- FirstEnergy on Friday reported a $1.1 billion second quarter loss, largely due to several uneconomic coal units and the costs the company will incur to shut them down, the Pittsburgh Post-Gazette reports.
- The loss includes pre-tax asset impairment and plant exit costs of $1.5 billion related to the planned deactivation of coal-fired W.H. Sammis Units 1-4, and Bay Shore Unit 1, fueled by petroleum coke.
- FirstEnergy has struggled to win support for the plants, and though state regulators signed off on income guarantees, the plan was ultimately blocked by the Federal Energy Regulatory Commission (FERC).
FirstEnergy's uneconomic coal plants have bedeviled the utility for years, ultimately leading to the decision to shut them down. The company's earnings report last week gives an indication of the financial drag they've been, and emphasizes the need to change its business model.
"We continue to make steady progress on our strategic initiatives, while positioning FirstEnergy for stable, predictable, and customer-service oriented growth," FirstEnergy CEO Charles Jones said in a statement. "At the same time, we have made difficult but necessary decisions to address the continuing impact of challenging market conditions on our competitive business."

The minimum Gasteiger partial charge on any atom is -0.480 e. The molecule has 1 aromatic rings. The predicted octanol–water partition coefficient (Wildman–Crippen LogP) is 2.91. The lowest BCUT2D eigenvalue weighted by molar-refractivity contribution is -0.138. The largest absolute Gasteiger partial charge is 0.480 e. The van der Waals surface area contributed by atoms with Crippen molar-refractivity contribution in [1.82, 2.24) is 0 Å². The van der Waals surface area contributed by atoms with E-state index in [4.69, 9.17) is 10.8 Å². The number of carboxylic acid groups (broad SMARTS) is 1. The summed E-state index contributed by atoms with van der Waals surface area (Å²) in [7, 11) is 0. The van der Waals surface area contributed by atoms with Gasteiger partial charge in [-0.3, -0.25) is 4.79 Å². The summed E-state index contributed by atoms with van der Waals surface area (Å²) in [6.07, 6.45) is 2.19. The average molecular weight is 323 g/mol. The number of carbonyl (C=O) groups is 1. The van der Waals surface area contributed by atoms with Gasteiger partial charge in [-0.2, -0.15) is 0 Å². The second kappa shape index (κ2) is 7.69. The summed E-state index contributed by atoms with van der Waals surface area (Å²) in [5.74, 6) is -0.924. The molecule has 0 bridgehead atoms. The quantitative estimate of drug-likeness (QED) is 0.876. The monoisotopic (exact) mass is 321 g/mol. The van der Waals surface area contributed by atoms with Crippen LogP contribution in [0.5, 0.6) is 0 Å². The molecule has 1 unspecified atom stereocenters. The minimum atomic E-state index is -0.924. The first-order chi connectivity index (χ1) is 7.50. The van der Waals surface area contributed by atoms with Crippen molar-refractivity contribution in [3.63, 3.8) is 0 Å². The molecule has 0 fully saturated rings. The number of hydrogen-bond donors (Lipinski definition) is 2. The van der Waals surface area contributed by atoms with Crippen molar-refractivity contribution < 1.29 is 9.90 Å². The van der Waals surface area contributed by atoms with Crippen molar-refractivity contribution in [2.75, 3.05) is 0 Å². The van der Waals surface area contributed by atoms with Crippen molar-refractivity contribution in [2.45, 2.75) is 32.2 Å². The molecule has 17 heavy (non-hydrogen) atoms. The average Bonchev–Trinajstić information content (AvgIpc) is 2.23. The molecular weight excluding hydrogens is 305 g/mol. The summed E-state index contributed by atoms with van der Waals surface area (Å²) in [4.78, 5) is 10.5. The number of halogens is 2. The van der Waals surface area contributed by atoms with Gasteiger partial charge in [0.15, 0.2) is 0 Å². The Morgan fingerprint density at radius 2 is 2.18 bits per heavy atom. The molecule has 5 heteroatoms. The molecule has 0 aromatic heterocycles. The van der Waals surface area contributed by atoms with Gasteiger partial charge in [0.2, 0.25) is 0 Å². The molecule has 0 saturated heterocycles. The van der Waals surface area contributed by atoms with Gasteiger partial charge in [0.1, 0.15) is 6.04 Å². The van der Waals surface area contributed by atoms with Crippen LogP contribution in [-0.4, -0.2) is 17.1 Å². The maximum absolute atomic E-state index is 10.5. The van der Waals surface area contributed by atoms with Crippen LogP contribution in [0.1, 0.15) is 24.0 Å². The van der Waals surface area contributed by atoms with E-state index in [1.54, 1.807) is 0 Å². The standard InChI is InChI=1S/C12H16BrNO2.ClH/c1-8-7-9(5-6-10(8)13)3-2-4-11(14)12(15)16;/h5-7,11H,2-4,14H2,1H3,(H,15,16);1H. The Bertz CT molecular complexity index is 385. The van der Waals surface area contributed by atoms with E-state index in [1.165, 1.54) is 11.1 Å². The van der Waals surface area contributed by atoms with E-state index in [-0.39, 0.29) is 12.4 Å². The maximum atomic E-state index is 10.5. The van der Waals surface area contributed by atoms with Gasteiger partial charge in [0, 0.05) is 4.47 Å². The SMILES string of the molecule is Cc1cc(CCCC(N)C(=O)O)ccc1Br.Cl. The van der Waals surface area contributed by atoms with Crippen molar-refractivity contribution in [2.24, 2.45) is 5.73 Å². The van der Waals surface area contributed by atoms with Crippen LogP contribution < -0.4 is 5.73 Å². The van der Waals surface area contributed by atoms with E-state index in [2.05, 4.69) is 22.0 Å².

In addition to the costs involved with shutting down the five uneconomic units, the company also recorded valuation allowances against state and local net operating loss carryforwards of $159 million.
On the retail side, FirstEnergy's distribution deliveries decreased 1.7% compared with the same period in 2015, and residential sales decreased 1.5%. Commercial sales decreased 0.6%, "primarily due to the use of more energy-efficient products." Deliveries to industrial customers decreased 2.7% "as continued growth in the shale gas sector was more than offset by lower usage from steel and coal mining activity."
Earnings declined In FirstEnergy's regulated transmission business, primarily due to increased net financing costs and lower transmission revenues. In the competitive energy services segment, the company said charges related to asset impairment and plant exit costs, as well as mark-to-market adjustments on commodity contract positions, "more than offset stronger commodity margin compared to the second quarter of 2015."
Ohio regulators approved eight-year power purchase agreements last year for several of FirstEnergy's plants, but FERC blocked the subsidies over concerns of anti-competitive behavior. The Sammis facility will continue to produce power, however, with Units 5-7 remaining in operation and generating almost 1,500 MW.